On May 12, Russia’s ambassador to the United Nations, Vassily Nebenzia, denied his country has carried out attacks against children in Ukraine, calling such accusations “absurd.”
Nebenzia’s statements came during a U.N. Security Council meeting to discuss the grave effects on children from Russia’s invasion of Ukraine.
Security Council members discussed high-tech methods to help Ukrainian children continue their education while also protecting them as their schools came under fire of artillery and airstrikes.
Omar Abdi, deputy executive director of the United Nations Children’s Fund (UNICEF), said the war in Ukraine is “a child protection and child rights crisis.”
Nebenzia sought to turn the tables.
He claimed Kyiv has been indoctrinating and discriminating against children in eastern Ukraine’s Donbas region for years. He accused Ukrainian forces of targeting schools and causing 190,000 children to flee to Russia, which, he said, is caring for and educating them.
“The Russian Armed Forces are making every effort to protect children during the course of their special military operation in Ukraine,” Nebenzia said.
That is false.
International child protection groups and media reports have documented Russian attacks on schools and children. Ukraine counts at least 220 children killed in the war and says Russian strikes have destroyed 130 educational facilities and damaged more than 1,500.
With the continued fighting, there is no definitive account of how many children have been orphaned or displaced. Still, there’s little doubt that millions have been put in harm’s way.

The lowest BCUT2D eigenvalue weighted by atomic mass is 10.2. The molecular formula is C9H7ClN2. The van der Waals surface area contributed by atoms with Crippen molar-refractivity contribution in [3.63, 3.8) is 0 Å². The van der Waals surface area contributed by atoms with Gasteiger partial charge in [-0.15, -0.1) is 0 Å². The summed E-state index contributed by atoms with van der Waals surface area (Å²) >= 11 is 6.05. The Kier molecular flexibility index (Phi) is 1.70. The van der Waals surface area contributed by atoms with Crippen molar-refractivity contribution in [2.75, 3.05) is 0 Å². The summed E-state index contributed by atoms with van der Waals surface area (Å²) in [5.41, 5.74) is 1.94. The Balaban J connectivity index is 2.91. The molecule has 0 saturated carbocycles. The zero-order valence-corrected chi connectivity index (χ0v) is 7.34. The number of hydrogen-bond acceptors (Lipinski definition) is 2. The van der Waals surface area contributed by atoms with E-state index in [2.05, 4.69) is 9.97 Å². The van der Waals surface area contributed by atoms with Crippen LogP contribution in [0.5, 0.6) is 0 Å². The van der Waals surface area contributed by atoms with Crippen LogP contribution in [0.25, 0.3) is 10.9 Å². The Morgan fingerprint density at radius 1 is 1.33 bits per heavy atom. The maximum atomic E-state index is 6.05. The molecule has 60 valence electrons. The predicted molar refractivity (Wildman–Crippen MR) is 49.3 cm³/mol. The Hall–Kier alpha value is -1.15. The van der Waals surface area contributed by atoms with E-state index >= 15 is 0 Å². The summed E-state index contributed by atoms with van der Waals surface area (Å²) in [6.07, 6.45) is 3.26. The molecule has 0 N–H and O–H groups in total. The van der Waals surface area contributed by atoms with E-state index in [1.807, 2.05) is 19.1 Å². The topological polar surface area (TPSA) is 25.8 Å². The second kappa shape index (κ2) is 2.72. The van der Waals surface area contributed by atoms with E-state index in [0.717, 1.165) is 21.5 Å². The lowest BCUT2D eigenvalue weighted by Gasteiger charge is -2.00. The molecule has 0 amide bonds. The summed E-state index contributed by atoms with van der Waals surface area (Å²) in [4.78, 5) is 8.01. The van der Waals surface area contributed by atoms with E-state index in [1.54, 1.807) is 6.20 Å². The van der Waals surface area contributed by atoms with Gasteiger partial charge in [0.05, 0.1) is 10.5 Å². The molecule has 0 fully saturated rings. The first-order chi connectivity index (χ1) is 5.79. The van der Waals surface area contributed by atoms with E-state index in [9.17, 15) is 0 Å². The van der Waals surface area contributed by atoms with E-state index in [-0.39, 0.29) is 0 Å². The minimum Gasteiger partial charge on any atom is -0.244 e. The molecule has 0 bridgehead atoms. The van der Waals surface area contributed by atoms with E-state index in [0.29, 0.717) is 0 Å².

The U.N. said last week that more than 6 million people have left Ukraine, with most fleeing to Poland (3.2 million) followed by Romania, Russia and other border countries.
UNICEF said in its latest estimate that 8 million people are displaced from homes inside Ukraine, and that half of the displaced households reported at least one child. According to UNICEF’s report, the U.N. High Commissioner for Human Rights said 238 children had been killed and 347 injured between February 24, when the war began, and May 9.
“With more than 8 million people currently internally displaced throughout Ukraine and 5.9 million people seeking refuge in neighboring countries and beyond, the total number of people forced to flee their homes due to the war is now close to 14 million,” UNICEF said.
In all, UNICEF said, some 3 million children inside Ukraine need some kind of assistance.
Dislocation has put the health of these children at risk just as the World Health Organization accused Russia of bombarding scores of hospitals and health care facilities across Ukraine.
UNICEF said it “has already observed a reduction in vaccination coverage for routine and childhood immunizations, including measles and polio. This could quickly lead to outbreaks of vaccine-preventable diseases, especially in overcrowded areas where people are sheltering from the violence.”
Teachers in Ukraine are working to provide stability for displaced children as well as emergency support like evacuation and humanitarian aid, the U.K.’s Guardian newspaper reported.
After the Ukrainian military drove occupying Russian forces of the town of Borodyanka on April 1, returning residents found their local school pillaged, with slogans like “Russia, our beloved country,” written on the walls.
On May 8, UNICEF’s executive director, Catherine Russell, denounced an attack on a school in Bilohorivka in eastern Ukraine. Locals were sheltering in the facility’s bunker, she said.